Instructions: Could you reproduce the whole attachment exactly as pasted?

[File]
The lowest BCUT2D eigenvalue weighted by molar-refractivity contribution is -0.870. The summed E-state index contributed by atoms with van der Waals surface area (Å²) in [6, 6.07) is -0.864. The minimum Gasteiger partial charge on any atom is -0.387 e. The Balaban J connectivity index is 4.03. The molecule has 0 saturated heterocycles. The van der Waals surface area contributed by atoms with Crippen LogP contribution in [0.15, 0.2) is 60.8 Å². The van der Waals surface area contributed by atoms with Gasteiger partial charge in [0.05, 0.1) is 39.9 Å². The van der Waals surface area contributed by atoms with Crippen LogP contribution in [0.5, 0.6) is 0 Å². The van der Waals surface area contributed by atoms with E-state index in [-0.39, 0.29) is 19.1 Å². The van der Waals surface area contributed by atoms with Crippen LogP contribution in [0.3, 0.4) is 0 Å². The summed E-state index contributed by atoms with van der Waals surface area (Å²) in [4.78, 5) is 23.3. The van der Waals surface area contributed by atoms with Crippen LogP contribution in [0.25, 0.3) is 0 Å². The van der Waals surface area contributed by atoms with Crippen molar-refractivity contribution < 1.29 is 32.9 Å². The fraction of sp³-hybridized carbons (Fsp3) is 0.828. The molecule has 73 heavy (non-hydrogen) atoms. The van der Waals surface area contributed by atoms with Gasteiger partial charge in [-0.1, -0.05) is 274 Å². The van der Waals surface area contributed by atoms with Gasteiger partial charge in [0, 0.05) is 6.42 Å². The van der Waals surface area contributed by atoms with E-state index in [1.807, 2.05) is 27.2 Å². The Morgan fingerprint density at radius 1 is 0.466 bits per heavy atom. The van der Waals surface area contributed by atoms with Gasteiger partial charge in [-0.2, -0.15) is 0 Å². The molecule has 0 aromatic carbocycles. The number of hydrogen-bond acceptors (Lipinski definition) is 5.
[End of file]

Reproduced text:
The lowest BCUT2D eigenvalue weighted by molar-refractivity contribution is -0.870. The summed E-state index contributed by atoms with van der Waals surface area (Å²) in [6, 6.07) is -0.864. The minimum Gasteiger partial charge on any atom is -0.387 e. The Balaban J connectivity index is 4.03. The molecule has 0 saturated heterocycles. The van der Waals surface area contributed by atoms with Crippen LogP contribution in [0.15, 0.2) is 60.8 Å². The van der Waals surface area contributed by atoms with Gasteiger partial charge in [0.05, 0.1) is 39.9 Å². The van der Waals surface area contributed by atoms with Crippen LogP contribution in [0.5, 0.6) is 0 Å². The van der Waals surface area contributed by atoms with E-state index in [-0.39, 0.29) is 19.1 Å². The van der Waals surface area contributed by atoms with Crippen LogP contribution in [0.3, 0.4) is 0 Å². The summed E-state index contributed by atoms with van der Waals surface area (Å²) in [4.78, 5) is 23.3. The van der Waals surface area contributed by atoms with Crippen LogP contribution in [0.25, 0.3) is 0 Å². The van der Waals surface area contributed by atoms with Crippen molar-refractivity contribution < 1.29 is 32.9 Å². The fraction of sp³-hybridized carbons (Fsp3) is 0.828. The molecule has 73 heavy (non-hydrogen) atoms. The van der Waals surface area contributed by atoms with Gasteiger partial charge in [-0.1, -0.05) is 274 Å². The van der Waals surface area contributed by atoms with Gasteiger partial charge in [0, 0.05) is 6.42 Å². The van der Waals surface area contributed by atoms with E-state index in [1.807, 2.05) is 27.2 Å². The Morgan fingerprint density at radius 1 is 0.466 bits per heavy atom. The van der Waals surface area contributed by atoms with Gasteiger partial charge in [-0.2, -0.15) is 0 Å². The molecule has 0 aromatic carbocycles. The number of hydrogen-bond acceptors (Lipinski definition) is 5.